Tuesday, February 08, 2005


Hitch (Director: Andy Tennant)

Tennant is a veteran of TV, where his notable work came in on a couple of episodes of "The Wonder Years," "Parker Louis Can't Lose," and "The Adventures of Briscoe County, Jr.," among others. His films include the 2002 hit Sweet Home Alabama, the good Fools Rush In, followed by back-to-back misfires in Ever After and Anna and the King.

There are many styles of romantic comedy. The traditional one is where the man and woman hate each other at first and then fall in love anyway. There's also plenty of love-based-on-lies tales. Another subgenre is the how-to romantic comedy, like How to Lose A Guy in 10 Days, a terrible movie, but the setup of such a movie includes some plan, which goes horribly wrong. It's sort of the Roxanne (famously known as "Cyrano de Bergerac") model, where the person who seemingly knows a lot about love is terrible at it when it comes to their own romances. Alfie sort of followed that structure.

This is a good romantic comedy, following said model, just in time for loads of Valentine's Day cash. Will Smith plays Alex Hitchens, a man who secretly works as a "Date Doctor," helping men who can't otherwise find dates to find them. His work leads to helping out the fumbling Albert (Kevin James), who is looking for love from celebrity businesswoman Allegra Cole (Amber Valetta), who just happens to be a tabloid target of late, one that gossip reporter Sara (Eva Mendes) is highly interested in. Of course, Sara and Alex hook up, and Sara has no idea what Alex really does.

The whole setup is to illustrate Alex' imperfection in personal love, even though he seems to have all the answers when it comes to other guys, to show that love isn't planned and perfect. It doesn't help that Sara starts wondering who the Date Doctor is and hopes to get a story. The sort of nasty thread the movie has involves Sara's friend Casey (Crossville native Julie Ann Emery), who has just met a man named Vance (Jeffrey Donovan), who has sought out Hitch's advice only to be turned down when Hitch realizes the man just craves the booty. Since Sara ends up sleeping with the man, and it was clearly not a romantic evening, the Date Doctor becomes pure fodder for man-hating once Sara incorrectly connects the dots.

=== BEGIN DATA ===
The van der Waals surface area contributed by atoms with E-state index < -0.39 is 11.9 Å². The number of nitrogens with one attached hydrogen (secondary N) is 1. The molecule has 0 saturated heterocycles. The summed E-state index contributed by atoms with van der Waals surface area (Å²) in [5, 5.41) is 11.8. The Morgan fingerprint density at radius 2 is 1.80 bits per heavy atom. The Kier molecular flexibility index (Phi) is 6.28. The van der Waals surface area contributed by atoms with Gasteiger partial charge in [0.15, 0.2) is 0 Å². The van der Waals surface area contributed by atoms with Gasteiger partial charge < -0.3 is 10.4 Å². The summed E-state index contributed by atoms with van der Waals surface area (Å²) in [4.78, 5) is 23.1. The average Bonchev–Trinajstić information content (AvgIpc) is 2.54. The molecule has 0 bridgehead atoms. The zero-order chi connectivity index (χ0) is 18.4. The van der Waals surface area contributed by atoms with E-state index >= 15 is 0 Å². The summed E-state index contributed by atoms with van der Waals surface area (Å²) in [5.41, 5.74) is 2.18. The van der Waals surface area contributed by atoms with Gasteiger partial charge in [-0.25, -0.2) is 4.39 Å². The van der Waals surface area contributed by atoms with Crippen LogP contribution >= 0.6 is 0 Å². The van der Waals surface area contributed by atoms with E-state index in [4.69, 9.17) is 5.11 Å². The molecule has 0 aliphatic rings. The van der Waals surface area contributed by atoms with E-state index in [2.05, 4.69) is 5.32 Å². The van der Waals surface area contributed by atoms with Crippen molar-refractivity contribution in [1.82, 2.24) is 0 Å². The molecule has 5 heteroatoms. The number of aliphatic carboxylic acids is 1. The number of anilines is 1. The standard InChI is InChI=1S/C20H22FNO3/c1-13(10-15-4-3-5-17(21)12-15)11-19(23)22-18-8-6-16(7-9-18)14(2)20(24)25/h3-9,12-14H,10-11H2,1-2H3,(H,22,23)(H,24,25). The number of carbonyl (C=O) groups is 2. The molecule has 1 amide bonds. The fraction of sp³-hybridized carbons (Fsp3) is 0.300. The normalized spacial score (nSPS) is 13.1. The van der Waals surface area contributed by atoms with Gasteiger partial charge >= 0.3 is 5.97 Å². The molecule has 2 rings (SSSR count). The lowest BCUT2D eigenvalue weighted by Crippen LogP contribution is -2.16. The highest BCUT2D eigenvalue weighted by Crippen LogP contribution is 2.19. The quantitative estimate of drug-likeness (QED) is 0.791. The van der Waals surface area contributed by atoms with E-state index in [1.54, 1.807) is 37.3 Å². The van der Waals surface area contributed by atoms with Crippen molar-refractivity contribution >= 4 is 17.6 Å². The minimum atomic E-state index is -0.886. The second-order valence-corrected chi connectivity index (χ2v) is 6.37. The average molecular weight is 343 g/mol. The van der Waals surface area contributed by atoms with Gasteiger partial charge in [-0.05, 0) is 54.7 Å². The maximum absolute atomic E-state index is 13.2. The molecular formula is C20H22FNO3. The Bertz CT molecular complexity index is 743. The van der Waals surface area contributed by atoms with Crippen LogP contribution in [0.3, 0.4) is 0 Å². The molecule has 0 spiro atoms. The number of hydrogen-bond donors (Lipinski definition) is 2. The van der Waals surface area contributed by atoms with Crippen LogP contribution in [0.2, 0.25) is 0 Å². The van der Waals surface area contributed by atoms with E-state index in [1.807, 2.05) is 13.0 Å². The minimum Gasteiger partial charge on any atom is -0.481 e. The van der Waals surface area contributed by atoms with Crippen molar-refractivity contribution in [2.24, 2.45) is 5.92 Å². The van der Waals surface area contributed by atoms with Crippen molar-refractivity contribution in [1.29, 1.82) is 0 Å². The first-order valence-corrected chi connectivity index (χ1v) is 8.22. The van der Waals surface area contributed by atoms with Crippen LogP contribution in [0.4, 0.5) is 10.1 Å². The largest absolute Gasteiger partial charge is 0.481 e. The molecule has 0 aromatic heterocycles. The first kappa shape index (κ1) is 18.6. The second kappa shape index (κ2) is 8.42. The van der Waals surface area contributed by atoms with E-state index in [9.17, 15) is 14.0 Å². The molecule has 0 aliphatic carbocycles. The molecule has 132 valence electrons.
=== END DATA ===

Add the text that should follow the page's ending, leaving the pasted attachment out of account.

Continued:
Will Smith is in 100% likeable mode here, a perfectly tailored character for his usual confident, outgoing self. He has many scenes obviously written for him here, for crowd-pleasing fun. I didn't have a problem with those cheap little tricks that the filmmakers put in for word-of-mouth. What I did have a problem with was the whole inevitable breakup-to-makeup section of the movie, where it tries for a Jerry Maguire-esque (a movie that gets shown in this film with its archetypal "You had me at hello," line--By the way, some trivia--Will Smith did the "You had me at hello" line in Shark Tale, which also voice-starred Renee Zellweger) ending sort of sinks the film under the weight of just trying too hard to get those perfect love story moments. The filmmakers didn't follow their own advice when they constructed these scenes.

However, who am I to quibble? Couples out on V-Day looking for some romantic fun are going to love every bit of it, no matter what atrocities the film actually makes (once some of those couples break up, they'll be able to see those flaws). But I'm not trying to steer anyone away from it. It really is engaging for the most part, and I found myself smiling through an hour and a half. It's the last thirty minutes that need a little work.

Everyone is very good here, and Kevin James makes a great clumsy romantic, holding his own with the star power of Smith. I really liked Eva Mendes here, too. The hispanic Cindy Crawford (to me, anyway, which is a very good thing--Eva Mendes is hot, hot, hot) pulls off an engaging performance, as does Amber Valetta in her limited role. The movie does make some dilemmas in screen time for certain people, as James falls off the screen for a good long while, and Michael Rapaport plays a friend of Hitch who completely disappears after his one scene is over. Another thing I liked was the avoidance of certain cliches. It would have been easy, in one scene, to have Albert meet Allegra at the office with no pants on, but they steered away from it (thank goodness). They also could have had a "wrestling match" between Hitch and Albert become a walk-in-at-the-wrong-time gay joke, which we are spared.

Just like 50 First Dates last year, a fine Valentine's film.


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